Below: An older drawing from The Gaping Void

What did you learn this year?

27 thoughts on “The Four Most Valuable Lessons I Learned in 2010

  1. I learned (again) that I can not be everything to everybody and that I can not do everything that needs doing. I constantly take on too much and each time I say yes when I am already overextended is actually detrimental instead of helpful.

    2010 has been a very challenging year for me at home as a member of the “sandwich” generation who is simultaneously caring for a 2nd grader and an elderly mother-in-law. Some things have really suffered (mainly my chance to blog over at Library Garden) and others have been given minimal attention so that I could accomplish properly a few of the major goals that I set myself in late 2009 (mainly, organizing and hosting a successful TEDx conference at the library).

    You know, I think I might go with this meme and finish off 2010 with a meaningful blog post since my comment is turning in to a post…


    1. Janie – I have that problem every year, I think its cyclical. I realize I over commit, I take steps to do better, I over commit, I realize I over commit…..

      Can’t wait to see your list!


      1. Agree with all the comments about over-committing. My expression is “pace yourself.” Pick and choose your areas of excellence.

        It’s possible to learn an lesson and still have trouble executing it, by the by.


  2. I’m struggling to learn #4 (which is really tied to “not taking things personally”) and I seriously want to write it down and stick in my drawer at work…a mantra perhaps? Seeing it written down here helps articulate something I have been trying to put into words for awhile. Usually I end up saying “I am so sick of crazy mean people!”, which doesn’t really help or make me feel better. “Ignore the assholes” has way more power in it. Thank you.


    1. Leah – I definitely struggle with it too, some days more than others. There seem to be so many crazy mean people around lately, it was bringing me down and I find that only be letting go could I really be free of their negative influence.

      I probably should have included a 5th or more like 4.5 – Haters Gonnna Hate, which is something else a friend said to me this year and it sound cliche and maybe juvenile but the truth is those people the Haters, they are gonna hate nothing you or I do will stop them. Best to let it go.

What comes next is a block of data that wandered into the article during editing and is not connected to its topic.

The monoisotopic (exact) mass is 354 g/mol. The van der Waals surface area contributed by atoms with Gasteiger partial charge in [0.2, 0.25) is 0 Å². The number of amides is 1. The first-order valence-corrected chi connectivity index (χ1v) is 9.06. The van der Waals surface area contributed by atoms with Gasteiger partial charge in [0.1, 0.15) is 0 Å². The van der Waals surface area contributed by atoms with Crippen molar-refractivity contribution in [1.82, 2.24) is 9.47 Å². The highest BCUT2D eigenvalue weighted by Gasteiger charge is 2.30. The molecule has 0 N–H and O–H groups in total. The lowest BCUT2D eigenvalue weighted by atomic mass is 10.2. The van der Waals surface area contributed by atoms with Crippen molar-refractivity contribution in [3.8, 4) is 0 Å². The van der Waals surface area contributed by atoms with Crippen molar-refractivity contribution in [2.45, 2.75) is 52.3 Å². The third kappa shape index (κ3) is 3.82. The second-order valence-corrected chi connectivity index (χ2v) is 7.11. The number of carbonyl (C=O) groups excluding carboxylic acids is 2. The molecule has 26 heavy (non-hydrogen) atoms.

3. Bobbi,

    We’ve had our disagreements this year, to be sure. We’ve both probably taken it more personally than was really necessary. I like to think it’s because we share an important similarity: a passion for what we believe in.

    I just wanted to tell you that I admire the work you do on your blogs. It’s great the way you highlight important issues to libraries and bring many voices together to discuss them.

    I also want to apologize, unconditionally, for anything I’ve said that was personally hurtful. It was not my intention to hurt your feelings.

    All the best in the New Year!


  4. I love the series of lessons learned in 2010 that is appearing in blog posts, reminded me of the popular stream on “learning from failure” at Internet Librarian in Oct. But your discussion and Janie’s about doing too much really resonates with me. Over 25 years ago, maybe even closer to 30 years ago when I was a relatively new librarian (and 12 right?), my boss (a VP, Admin in a bank) told me I needed to learn to say no. I have been struggling with that ever since, but probably am a little better at it than I was then! It’s all about priorities, what’s most important, and I wish you well in your learning journey — I’m still on that journey.


    1. Jane
      I considered adding Say No to my list, it is something I have really taken to hear this year but since I still over-commit I can hardly call it a lesson learned. I think it will always be a work in progress. But I don’t feel so badly about that if someone like you is still working on it.


  5. Awesome and inspiring post Bobbi.

    I’m really inspired by your “Don’t take things so personally” section. I think this year (THE DREADED YEAR I TURN 30!) was the year that I tried to understand that the most. Maybe it’s because I listened to Weezer’s “Pinkerton” too much as a teen or that I’m just naturally inclined to be this way, but taking things so personally makes life so tough. I feel like we could spend SO much of that energy making more positive steps. This year was a good year to learn how to do that.

    Like your transliteracy blog, sort of took off in ways I never thought it would. The ride was amazing but it was a whole new experience for me. So I totally get where you are coming from there. I wish I could have a beer with you and chat.


  6. Bobbi…wow! This was a pretty intense post. I’ve been around the block many times in this profession and I have a couple of observations to make: 1) You are a talented writer with great ideas and a concern for the disenfranchised. We need more people with your skills and your compassion. 2) Don’t take the snark too seriously. Yes, it hurts personally. I know because I have been the victim many times over the past 40 years of writing. But look at it this way: people don’t criticize you if you have nothing to say. They ignore you. Being attacked is actually in a weird way a sense of validation that what you are saying or doing is making a big difference. Keep up the great work. You are the future, and no one’g going to stop you.


  7. Bobbi, you post has inspired me to remix from my normal Year End T is for Training show. This year we will talk about the two things we each learned this year. Great post. And I say that not just because I say things like you say all of the time.


  8. Bobbi, a wonderful post, and not because you quote me (o.k…. maybe a little? Owning up to that… 🙂 ). I have been struggling to find time to write a post about people who always go to the Dark Side in any situation (who seem to ENJOY that space, too), and “haters gonna hate” may sum it up anyway.

    I for one adore the whole transliteracy movement, and I’m tangential to it. You have nailed the experience of the Big Project: the initial rush of enthusiasm, followed by a wake-up to the essential flaws in anything human, followed by adjustment to something good and something difficult coinciding.

    Anyway, a great, honest post.